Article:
Margaret M. Heckler served eight restless terms in the House, as she was frequently mentioned for state office while moving through six standing committees. “Her seniority and bargaining ability were weakened by these frequent moves,” observed a colleague, “and she was forced most often to carry her agenda directly to the House Floor.”1 Such activity may have been due to the fact that Heckler was a moderate Republican from one of the nation’s most liberal and Democratic states.
Margaret Mary O’Shaughnessy was born on June 21, 1931, in Flushing, New York. She was the only child of John O’Shaughnessy, a hotel doorman, and Bridget McKeon O’Shaughnessy, Irish-Catholic immigrants. She graduated from Albertus Magnus College in 1953, marrying John Heckler, an investment banker, in 1954. Theirs would be a commuter marriage that eventually produced three children: Belinda, Alison, and John Jr. The marriage ended in 1985 after she left Congress. Heckler went on to Boston College School of Law, where she was the only woman in her class. She graduated in 1956, forming a law office with fellow law school graduates. Shortly afterward, she began volunteering in local Republican campaigns, and in 1958 she became a member of the Republican committee for Wellesley, Massachusetts, a position she held for eight years. Heckler’s first elected office was to the eight-person governor’s council (an advisory body mandated by the state constitution) in 1962, serving two terms. Thereafter, she was frequently mentioned as a possible candidate for statewide office.
In 1966 Heckler dismayed the Republican establishment when she announced her candidacy against Representative Joseph W. Martin Jr., the venerable 81-year-old House incumbent, whose seat encompassed southeastern Massachusetts. Martin had served in Congress since 1925 and was Speaker of the House twice. Heckler’s energetic campaign was a marked contrast to the performances of her elderly opponent, who had missed more than half of the votes in the previous Congress.2 She narrowly won the Republican primary by 3,200 votes.3 Heckler went on to win the general election against labor lawyer Patrick H. Harrington Jr., with 51 percent of the vote, to become the first woman from Massachusetts elected to Congress without succeeding her husband.4 “The men kept saying I couldn’t make it,” she later recalled, “but the women convinced them that a woman, even if she was the underdog, deserved their backing.”5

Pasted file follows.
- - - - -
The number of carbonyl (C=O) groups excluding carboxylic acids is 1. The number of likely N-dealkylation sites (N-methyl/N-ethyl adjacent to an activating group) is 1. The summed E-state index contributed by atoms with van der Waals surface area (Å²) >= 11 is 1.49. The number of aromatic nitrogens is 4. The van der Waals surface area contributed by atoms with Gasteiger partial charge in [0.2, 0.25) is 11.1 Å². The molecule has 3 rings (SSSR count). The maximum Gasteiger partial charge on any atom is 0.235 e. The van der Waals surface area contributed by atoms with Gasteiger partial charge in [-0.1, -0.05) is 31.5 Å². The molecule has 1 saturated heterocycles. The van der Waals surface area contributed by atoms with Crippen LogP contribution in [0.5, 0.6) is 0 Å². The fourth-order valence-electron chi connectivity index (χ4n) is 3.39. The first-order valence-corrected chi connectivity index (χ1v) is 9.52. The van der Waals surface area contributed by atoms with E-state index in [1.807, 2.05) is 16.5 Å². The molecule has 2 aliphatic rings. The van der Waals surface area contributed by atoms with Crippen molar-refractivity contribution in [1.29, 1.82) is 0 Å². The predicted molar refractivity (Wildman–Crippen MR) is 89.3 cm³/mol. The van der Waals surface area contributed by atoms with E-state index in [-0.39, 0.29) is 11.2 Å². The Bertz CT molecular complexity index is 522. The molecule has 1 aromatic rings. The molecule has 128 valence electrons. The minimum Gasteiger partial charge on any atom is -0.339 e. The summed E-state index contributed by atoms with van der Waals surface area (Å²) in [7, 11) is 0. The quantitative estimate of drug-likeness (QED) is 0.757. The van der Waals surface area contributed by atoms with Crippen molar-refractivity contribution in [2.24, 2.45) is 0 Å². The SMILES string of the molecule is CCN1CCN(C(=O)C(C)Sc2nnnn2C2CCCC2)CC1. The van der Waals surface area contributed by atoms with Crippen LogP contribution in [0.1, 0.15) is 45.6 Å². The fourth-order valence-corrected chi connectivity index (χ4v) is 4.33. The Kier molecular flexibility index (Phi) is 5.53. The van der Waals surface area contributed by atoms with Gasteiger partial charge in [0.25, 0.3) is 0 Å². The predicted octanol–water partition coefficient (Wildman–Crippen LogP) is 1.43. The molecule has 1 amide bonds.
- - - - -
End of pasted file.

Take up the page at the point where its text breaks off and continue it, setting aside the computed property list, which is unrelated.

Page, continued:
Early in her House career, Heckler quickly moved to build support. She concentrated on building a reputation as her district’s champion in the capital by setting up a toll-free hotline to facilitate communication between her constituents and her Washington office. She also scheduled weekly visits to her district. In addition, Heckler took care to be a policy advocate for her constituents: calling for an end to foreign oil import quotas to gain cheaper fuel oil, protecting the New England textile industry, demanding protection of U.S. fishermen from Soviet harassment on the seas, and calling for tax credits to help parochial schools. Four days into her first term, Heckler ignored the chamber’s tradition that freshman Members remain silent when she publicly demanded the release of a constituent, a naturalized citizen, who had been arrested for espionage in Czechoslovakia.6 Former staffer Jack Horner recalled, “She would never take no for an answer when it came to her constituents.”7
Heckler struggled to balance party loyalty with the prevailing viewpoints of her district. Moving beyond issues clearly tied to her constituents, she seemed uncertain to some observers, who believed she cast votes based on the lead of other Members rather than her own convictions.8 A former aide defended her, noting that she survived “in a district that rightfully should have had a Democrat [as] Representative. And she did it by very close calculations on how to vote. She’s an astute, careful politician.”9 The liberal Americans for Democratic Action’s roll call votes scorecard for Heckler ranged from 47 percent to 74 percent support of their favored issues. The conservative Americans for Constitutional Action issued scorecards for Heckler that ranged from 12 percent to 48 percent support for their issues. That Heckler had entered Congress by deposing a party favorite and had achieved a level of popularity that resulted in two races, 1972 and 1976, where she ran unopposed, writes Marcy Kaptur, suggested that “she felt no obligation to toe the party line.”10 One colleague in the Massachusetts delegation told the Washington Post, “People don’t give her credit for being a woman in a man’s world, a Republican in a Democratic state, a moderate in liberal country. She’s never been in the mainstream, always an outsider. … Yes, she’s shrill and she doesn’t work well with people. But she had to be all those things to get where she is.”11